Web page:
Apple executives talk M1 chip, macOS Big Sur redesign, and more


A trio of Apple executives sat down to discuss the first Apple Silicon M1 chip, the possibility of a touchscreen Mac, and more in a new interview.

Just a couple of days after Apple unveiled the M1 chip at its Nov. 10 event, The Independent spoke with Apple software chief Craig Federighi, hardware engineering chief John Ternus, and marketing chief Greg Joswiak about a variety of Apple Silicon- and macOS Big Sur-related topics.

On the performance of the M1, for example, Joswiak and Federighi told The Independent that they almost “couldn’t believe” the type of power Apple’s hardware team was able to achieve.

“We overshot,” Federighi said. “You have these projects where, sometimes you have a goal and you’re like, well, we got close, that was fine’. This one, part of what has us all just bouncing off the walls here – just smiling – is that as we brought the pieces together, we’re like, this is working better than we even thought it would.”

Ternus added that as the development momentum built, the team realized that the chip was doing thing that they hadn’t expected.

“We started getting back our battery life numbers, and we’re like, You’re kidding. I thought we had people that knew how to estimate these things,” Federighi said.

As far as the branding of the M1 chip, Joswiak said the “M-series” “makes a lot of sense for a Mac chip.” He added that the letter “A” was started as the first chips from Apple, but after that family of silicon, the company started using letters that made sense — such as “H” for headphones.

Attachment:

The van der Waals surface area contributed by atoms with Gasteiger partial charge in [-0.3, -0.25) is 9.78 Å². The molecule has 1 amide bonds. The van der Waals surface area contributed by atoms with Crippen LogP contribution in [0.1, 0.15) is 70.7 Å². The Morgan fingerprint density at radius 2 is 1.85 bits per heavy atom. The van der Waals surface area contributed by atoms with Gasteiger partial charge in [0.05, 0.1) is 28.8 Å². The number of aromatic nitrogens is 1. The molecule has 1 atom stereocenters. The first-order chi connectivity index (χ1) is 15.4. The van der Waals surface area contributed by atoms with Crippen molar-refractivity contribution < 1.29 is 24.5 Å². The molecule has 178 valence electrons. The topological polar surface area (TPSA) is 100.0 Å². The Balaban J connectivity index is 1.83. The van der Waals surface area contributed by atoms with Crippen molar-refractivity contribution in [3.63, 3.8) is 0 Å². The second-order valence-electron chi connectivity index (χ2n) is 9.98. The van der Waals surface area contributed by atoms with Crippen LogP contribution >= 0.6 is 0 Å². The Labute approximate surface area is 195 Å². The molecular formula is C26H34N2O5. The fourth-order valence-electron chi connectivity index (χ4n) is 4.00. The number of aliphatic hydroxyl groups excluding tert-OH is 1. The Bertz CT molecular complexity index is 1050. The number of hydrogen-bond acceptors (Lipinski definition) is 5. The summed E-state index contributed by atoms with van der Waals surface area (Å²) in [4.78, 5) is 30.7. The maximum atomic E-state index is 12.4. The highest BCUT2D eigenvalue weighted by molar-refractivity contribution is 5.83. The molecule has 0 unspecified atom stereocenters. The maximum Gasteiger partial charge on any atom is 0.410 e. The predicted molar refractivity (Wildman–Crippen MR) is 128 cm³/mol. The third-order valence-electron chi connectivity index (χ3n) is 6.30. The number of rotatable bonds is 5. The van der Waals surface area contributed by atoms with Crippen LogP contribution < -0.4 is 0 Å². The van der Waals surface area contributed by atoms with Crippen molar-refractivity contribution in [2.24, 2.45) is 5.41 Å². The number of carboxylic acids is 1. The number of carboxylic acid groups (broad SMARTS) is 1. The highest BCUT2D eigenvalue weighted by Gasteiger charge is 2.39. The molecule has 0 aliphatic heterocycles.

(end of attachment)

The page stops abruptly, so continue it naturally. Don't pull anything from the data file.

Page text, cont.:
When asked about how the MacBook Air and the 13-inch MacBook Pro are differentiated, Federighi pointed out that the Pro model notebook has a cooling system, and explained that the more cooling these devices have, the faster they become.

On the note of the new Macs, Ternus said it didn’t make much sense to “just go and change the design just for the sake of changing a design.” Hence why the MacBook Air, MacBook Pro, and Mac mini models appear roughly identical to their Intel counterparts.

“I think these systems do make a statement of like: Look, look at what’s possible with M1 and with all our technologies. I think they’re a tremendous foundation for for this transition, just to start with M1,” Ternus said.

The actual switch to Apple Silicon from Intel was a process that was years in the making, Federighi said. But, of course, it’s not the first architecture transition that Apple has made for its Macs.

“We’ve done this before,” the Apple VP said. “We’ve watched others in the industry do it in the meantime, not so successfully. But we’ve, I believe, really perfected these sorts of transitions, we know exactly how to handle the tools to make it really easy for developers.”

Federighi was also asked about rumors of a move to touchscreen for macOS, and he downplayed — but didn’t outright deny — those rumors.

The Apple software chief explained that, despite its similarities to iOS and iPadOS, macOS Big Sur wasn’t designed with touch in mind. Instead, it was created “in a way that felt most comfortable and natural to us, not remotely considering something about touch.”

“We’re living with iPads, we’re living with phones, our own sense of the aesthetic – the sort of openness and airiness of the interface – the fact that these devices have large retina displays now. All of these things led us to the design for the Mac, that felt to us most comfortable, actually in no way related to touch,” Federighi said.

The full interview contains some more details and tidbits, and can be found here.



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